You are not the boss of me!
She was not ready for life after college.
If the sentence uses the auxiliary verb have, as with all of the perfect tenses, place not directly after the conjugated form of have and before the main verb participle.
[conjugated have] + not + [participle]
They have not seen the movie.
He has not been practicing enough for the championship.
Be careful not to confuse the auxiliary verb have with the action verb have. The action verb have uses do, just like the other action verbs, explained below.
They do not have time to see the movie.
If the sentence uses a modal verb, like should, must, or can, place not after the modal verb and before the main verb. Don’t forget that, with modal verbs, the main verb uses the bare infinitive form (without to).
[modal verb] + not + [bare infinitive of main verb]
He can not swim.
You should not eat food off the floor.
For all other verbs, you must use the auxiliary verb do. In this construction, only do is conjugated, and the main verb uses the bare infinitive form (without to).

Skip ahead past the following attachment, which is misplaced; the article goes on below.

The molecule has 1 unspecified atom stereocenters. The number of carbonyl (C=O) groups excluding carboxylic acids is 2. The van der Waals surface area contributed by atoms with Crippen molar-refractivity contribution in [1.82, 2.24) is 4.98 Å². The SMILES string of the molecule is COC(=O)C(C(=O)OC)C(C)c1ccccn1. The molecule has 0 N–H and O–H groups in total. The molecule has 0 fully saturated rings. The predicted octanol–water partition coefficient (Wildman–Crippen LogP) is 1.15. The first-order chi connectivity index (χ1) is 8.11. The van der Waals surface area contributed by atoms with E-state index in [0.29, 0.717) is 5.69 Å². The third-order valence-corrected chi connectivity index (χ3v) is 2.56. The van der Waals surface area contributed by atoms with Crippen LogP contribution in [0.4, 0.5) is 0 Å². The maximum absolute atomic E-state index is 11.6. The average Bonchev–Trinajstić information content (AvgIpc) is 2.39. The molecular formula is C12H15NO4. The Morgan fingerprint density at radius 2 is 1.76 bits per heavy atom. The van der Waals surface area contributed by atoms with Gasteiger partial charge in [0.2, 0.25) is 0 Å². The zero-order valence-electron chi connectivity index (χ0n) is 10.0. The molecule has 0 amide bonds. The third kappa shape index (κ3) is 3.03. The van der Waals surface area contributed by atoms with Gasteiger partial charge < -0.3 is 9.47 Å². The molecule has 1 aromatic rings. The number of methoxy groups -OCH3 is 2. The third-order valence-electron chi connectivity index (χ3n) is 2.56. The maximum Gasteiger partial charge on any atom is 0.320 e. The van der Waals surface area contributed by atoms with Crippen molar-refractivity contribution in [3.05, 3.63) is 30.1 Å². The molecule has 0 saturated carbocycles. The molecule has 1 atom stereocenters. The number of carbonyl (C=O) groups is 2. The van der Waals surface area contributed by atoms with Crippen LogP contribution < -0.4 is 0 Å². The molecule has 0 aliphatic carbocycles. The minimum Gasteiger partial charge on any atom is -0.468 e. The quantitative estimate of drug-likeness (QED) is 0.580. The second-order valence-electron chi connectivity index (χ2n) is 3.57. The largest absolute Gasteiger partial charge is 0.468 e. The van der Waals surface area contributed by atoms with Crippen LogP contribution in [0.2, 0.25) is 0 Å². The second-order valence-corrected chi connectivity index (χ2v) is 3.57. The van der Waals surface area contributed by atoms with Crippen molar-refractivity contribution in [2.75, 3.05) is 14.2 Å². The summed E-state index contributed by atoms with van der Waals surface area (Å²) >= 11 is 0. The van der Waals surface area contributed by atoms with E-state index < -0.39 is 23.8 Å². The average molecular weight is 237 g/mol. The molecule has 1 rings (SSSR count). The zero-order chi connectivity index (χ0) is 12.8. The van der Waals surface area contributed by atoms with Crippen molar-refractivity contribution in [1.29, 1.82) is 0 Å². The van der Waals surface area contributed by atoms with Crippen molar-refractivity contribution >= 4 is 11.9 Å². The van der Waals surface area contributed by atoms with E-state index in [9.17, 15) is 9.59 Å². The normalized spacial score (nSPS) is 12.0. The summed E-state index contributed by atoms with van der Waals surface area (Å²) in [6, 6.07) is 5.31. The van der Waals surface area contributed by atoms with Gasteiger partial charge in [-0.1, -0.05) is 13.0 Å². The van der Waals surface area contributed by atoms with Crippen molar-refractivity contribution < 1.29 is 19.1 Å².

[conjugated do] + not + [bare infinitive of main verb]
He does not leave the house.
They did not study last night.
This includes sentences that use do as an action verb.
I did not do my homework.
Before we continue, remember that the word not is commonly used in contractions. In spoken English especially, contractions are quite common. If you ever see -n’t at the end of a word, it means not.
They didn’t study last night.
With questions, the subject and the verb are switched. In this case, do and not come before the subject, and the bare infinitive of the main verb comes after.
[conjugated do] + not + [subject] + [bare infinitive of main verb]
Didn’t they study last night?
Using not to negate an adjective is much simpler. Just put not in front of the adjective you want to negate. Typically, when using not to negate adjectives, we use the verb be and place not before the predicate adjective. If you place not in front of an adjective that’s already in front of a noun, it sounds weird.
To negate a noun, you can simply put the adjective no in front of it.
The desert has no water.
No cars can use this road.
However, you should avoid using the adjective no in front of pronouns.
Negative nouns don’t have any particular rules about how to use them—except to avoid double negatives, which we explain below.
No one is safe from taxes.
They gave us nothing but trouble.
How do you use neither/nor?